UPDATE: Reuters on Harrisburg's struggle, Bond Buyer on all-sides meeting
EARLIER: The fight over Harrisburg's city finances isn't hard to figure out.
The city, small, poor and predominantly African-American, is stuck with monster debt from a previous administration's expensive trash incinerator project, which its current officials can't pay without big service cuts, tax cuts or asset sales.
It should be no surprise to hear what most Harrisburg elected officials want: a solution that shares the burden with their middle-income white neighbors in Dauphin County, whose government also funded and agreed to back and use the troubled incinerator.
So here's Harrisburg City Council's plan: Boost the current city income tax from the current 1% to 2% on all workers, including (mostly white, state worker) suburban commuters.
Many commuters wouldn't pay the full amount, since they already pay a lower tax to their current townships, which would be deducted from Harrisburg's levy. The plan would bring in $22 million a year, "which fills our gap," the city's elected controller, Dan Miller, told me.
Harrisburg officials have made other suggestions. Dauphin County, which joined Harrisburg in backing the incinerator, or its bond insurer, could shoulder part of the incinerator debt, like they promised. To pay it, they could agree to higher trash-disposal fees; Harrisburg's have already tripled. Or the county might push its bond insurer to make good. Or it could impose a 1 percent sales tax, like debt-laden Philadelphia and Pittsburgh have. That would bring in an estimated $38 million a year, Miller said, citing data from the Pennsylvania Economy League.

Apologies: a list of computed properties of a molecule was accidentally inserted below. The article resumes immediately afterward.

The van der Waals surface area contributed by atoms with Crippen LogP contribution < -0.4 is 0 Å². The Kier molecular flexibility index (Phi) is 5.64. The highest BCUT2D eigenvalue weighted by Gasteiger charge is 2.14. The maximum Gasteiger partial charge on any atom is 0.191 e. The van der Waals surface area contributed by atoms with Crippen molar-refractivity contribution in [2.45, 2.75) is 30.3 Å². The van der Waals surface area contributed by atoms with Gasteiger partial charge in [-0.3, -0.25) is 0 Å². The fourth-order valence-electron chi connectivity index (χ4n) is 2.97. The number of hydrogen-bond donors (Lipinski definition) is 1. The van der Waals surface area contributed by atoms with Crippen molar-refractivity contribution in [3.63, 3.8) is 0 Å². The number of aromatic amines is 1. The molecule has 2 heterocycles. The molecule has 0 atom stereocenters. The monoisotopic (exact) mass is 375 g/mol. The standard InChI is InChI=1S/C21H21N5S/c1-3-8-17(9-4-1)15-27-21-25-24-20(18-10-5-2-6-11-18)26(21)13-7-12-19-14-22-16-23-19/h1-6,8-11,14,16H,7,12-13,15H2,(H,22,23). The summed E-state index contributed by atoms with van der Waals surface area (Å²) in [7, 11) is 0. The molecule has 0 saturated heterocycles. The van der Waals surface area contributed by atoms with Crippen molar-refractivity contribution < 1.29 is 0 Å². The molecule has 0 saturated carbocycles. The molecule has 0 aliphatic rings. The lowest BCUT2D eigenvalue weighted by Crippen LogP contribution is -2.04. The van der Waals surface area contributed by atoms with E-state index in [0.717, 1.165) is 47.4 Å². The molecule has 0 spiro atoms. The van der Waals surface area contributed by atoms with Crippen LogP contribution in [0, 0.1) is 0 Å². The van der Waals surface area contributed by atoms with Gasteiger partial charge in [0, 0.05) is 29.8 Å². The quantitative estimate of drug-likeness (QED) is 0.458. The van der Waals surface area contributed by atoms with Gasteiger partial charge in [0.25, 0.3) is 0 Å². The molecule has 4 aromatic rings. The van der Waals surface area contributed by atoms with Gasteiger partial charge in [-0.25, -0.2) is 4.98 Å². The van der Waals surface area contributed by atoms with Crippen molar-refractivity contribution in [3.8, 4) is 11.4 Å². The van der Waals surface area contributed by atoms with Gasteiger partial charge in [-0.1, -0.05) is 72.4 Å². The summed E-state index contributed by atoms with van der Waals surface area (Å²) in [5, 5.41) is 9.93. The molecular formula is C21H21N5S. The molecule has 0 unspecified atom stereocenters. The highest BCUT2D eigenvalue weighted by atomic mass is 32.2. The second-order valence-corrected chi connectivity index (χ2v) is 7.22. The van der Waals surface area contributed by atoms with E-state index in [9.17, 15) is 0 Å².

But the lawmakers elected to represent the suburbs don't want any of that, and neither does Gov. Tom Corbett. Instead, the state's plan calls for the sale of Harrisburg parks and utilities, and breaking labor and vendor contracts to cut costs, while continuing payments on the incinerator bonds, under a newly beefed-up Act 47, the 1980s state law that provides state financial supervision as an alternative to city bankruptcy.
Rebuffed by the state and county, city officials figure they have a better chance of succeeding in federal bankruptcy reorganization. They believe bankruptcy would give them a better shot at negotiating down the debt with bondholders and guarantors (as Birmingham, Alabama's cash-strapped county government recently managed to do, partly by threatening bankruptcy).
Why does the city think it has any claim on suburban or state resources? Not just because the incinerator was a regional project. Also because most of Harrisburg's commercial land is tax-exempt, under state ownership. Its workforce is largely state and state-dependent employees, from the suburbs, for whom it must provide basic services.
Should little ex-industrial cities like Harrisburg continue to exist? Some officials believe the city's plight would be eased if services were regionalized across town lines. "The problem is they've segregated the citizens of Harrisburg in this little zone," Miller told me. "It would make very good sense if we had a county school district. Young people like it here, but as soon as they have a child they look to move out. The middle and upper class people care about their children's education." If they could choose suburban schools, and help pay for them, whlie still living in the city, they would, Miller says.
It's a simple story: City officials are trying to protect city residents and assets. Suburban and state officials see no reason to share. So the city is appealing for federal court protection for their own repayment plan.
Where you stand, depends on where you sit.